Worldview: The History of a Concept
By David K. Naugle
384 pp.; $26, paper

For many readers of Books & Culture and Christianity Today, to deploy the phrase "Christian worldview" in conversation nowadays is to risk uttering a banality. The development of the "evangelical mind," particularly as it is manifest in the "faith and learning" industry in Christian higher education, is inconceivable without the conceptual framework of worldview thinking.

But the American zeal for practicality, quick answers, and efficient techniques has reduced this robust concept to "resources" for giving "The Christian Response" to various contemporary issues, from cloning to prayer in public schools to liberal media bias—and, of course, ways to make your local college biology teacher look silly. All of this has conspired to persuade more than a few philosophers and theologians in the Christian community that "worldview" as an analytical tool has outlived its usefulness.

Not so fast, says David Naugle. His comprehensive book, Worldview: The History of a Concept, is a heroic attempt to revive worldview thinking. Naugle's study offers an in-depth historical survey of this important but complex and often misunderstood concept. Despite its abuses, he argues, worldview thinking should not be dismissed. What is needed is a new view of worldview—and Naugle's sophisticated account of its origins, development, and use will no doubt reinvigorate a concept that has too often been mobilized to shut down, rather than open up, discussion.

As a curator of a university art museum and historian of modern art, I have come to see most Christian worldview discourse on art as unproductive at best. Naugle's nuanced and self-critical exploration of the concept has rekindled my own interest in its potential explanatory power as it relates to the interpretation of modern and contemporary art.

But my involvement in things worldviewish is not limited to my professional work as a curator and scholar. I am also serving on the board of my kids' Christian school, and one of its strategic goals is to deepen and expand the Christian worldview throughout its curriculum and programs. And this is precisely why worldview thinking is so important for Christians, who recognize that ideas have tremendous consequences not only for academics but also for parents and teachers of young children.

Naugle's book combines scholarly acumen with a pastor's heart. He's convinced that the church needs worldview thinking to help "believers understand the cosmic dimension and all-encompassing implications of biblical revelation." As a one-person philosophy department at a Baptist university, he is committed to bringing an intellectually robust Christianity to his students, many of whom no doubt view faith as a private spiritual matter.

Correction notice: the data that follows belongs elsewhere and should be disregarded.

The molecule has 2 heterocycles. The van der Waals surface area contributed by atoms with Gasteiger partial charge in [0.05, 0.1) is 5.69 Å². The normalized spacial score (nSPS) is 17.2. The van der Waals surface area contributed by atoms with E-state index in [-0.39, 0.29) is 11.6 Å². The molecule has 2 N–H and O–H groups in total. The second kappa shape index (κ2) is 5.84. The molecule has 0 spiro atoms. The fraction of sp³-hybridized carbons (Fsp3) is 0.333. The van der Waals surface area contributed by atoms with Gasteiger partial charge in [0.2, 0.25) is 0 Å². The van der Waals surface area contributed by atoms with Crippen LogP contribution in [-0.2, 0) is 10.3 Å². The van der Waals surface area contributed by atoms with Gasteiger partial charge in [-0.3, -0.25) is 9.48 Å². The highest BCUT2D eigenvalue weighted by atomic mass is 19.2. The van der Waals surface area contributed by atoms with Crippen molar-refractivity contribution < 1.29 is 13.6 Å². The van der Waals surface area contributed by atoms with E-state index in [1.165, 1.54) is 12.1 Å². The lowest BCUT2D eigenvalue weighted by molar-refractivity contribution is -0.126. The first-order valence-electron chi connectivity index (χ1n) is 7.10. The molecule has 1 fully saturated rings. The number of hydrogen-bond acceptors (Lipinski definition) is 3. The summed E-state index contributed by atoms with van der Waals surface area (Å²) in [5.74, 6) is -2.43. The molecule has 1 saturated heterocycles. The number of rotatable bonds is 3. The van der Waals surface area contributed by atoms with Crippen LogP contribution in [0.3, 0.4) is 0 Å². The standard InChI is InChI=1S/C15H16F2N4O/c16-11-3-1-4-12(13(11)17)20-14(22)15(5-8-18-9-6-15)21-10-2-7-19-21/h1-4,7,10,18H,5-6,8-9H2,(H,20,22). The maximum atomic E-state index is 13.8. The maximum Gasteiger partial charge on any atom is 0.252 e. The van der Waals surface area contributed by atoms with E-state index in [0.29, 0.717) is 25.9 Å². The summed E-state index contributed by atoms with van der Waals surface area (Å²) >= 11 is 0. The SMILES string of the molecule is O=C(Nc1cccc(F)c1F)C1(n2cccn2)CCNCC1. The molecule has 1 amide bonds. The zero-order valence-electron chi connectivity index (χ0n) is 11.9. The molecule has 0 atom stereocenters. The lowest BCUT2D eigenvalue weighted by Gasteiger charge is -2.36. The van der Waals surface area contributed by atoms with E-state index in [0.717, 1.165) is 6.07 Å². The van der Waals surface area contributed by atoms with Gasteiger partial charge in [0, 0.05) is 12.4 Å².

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Although the book is written from an evangelical Reformed perspective, the story Naugle tells reveals in no uncertain terms that worldview thinking is neither the invention of American evangelicals nor even the exclusive domain of Christian thinking. With his expansive, textured view of worldview discourse as it weaves its way through diverse Christian theological and Western philosophical traditions, Naugle shows that it is just as important to explore Kant's and Wittgenstein's understanding of worldview as it is to study Abraham Kuyper's or Francis Schaeffer's.

Naugle begins his study by comparing and contrasting Protestant, Roman Catholic, and Eastern Orthodox worldview perspectives. He plumbs the depths of the concept's origins in Kant's idealist philosophical system, surveying its use by philosophers in the 19th and 20th century. He then explores its disciplinary applications in the natural sciences, philosophy of science, psychology, sociology, and cultural anthropology. After this historical survey, Naugle circles back and approaches the concept from theological and philosophical perspectives. He concludes with a brief discussion of the dangers of worldview analysis, a synopsis of evangelical worldview contributions, and a useful bibliography.

I can only offer two cavils. The first is that Naugle neglects worldview thinking in the arts and humanities, where I believe the risks and rewards might be greatest, as evidenced in Martin Heidegger's interest in poetry and the visual arts. The second is that Naugle seems to dismiss the potential abuse of worldview analysis a little too quickly (the danger that Heidegger observed, for example, that worldview thinking has transformed the human being into a "subject" that defines, explains, and masters the world as an "object"). I have a hunch that much of this abuse in the evangelical context can be traced to a penchant for enlisting Thomas Kuhn's captivating but ultimately reductive notion of the "paradigm shift."

But these criticisms are the result of the fecundity of Naugle's important work. We may hope that his book will engender a deeper, richer understanding of worldview among Christians who take both the cultural mandate and the Great Commission seriously.

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Daniel A. Siedell is curator of the Sheldon Memorial Art Gallery and Sculpture Garden at the University of Nebraska-Lincoln. He is the editor of Weldon Kees and the Arts at Midcentury, forthcoming in January 2004 from the University of Nebraska Press.

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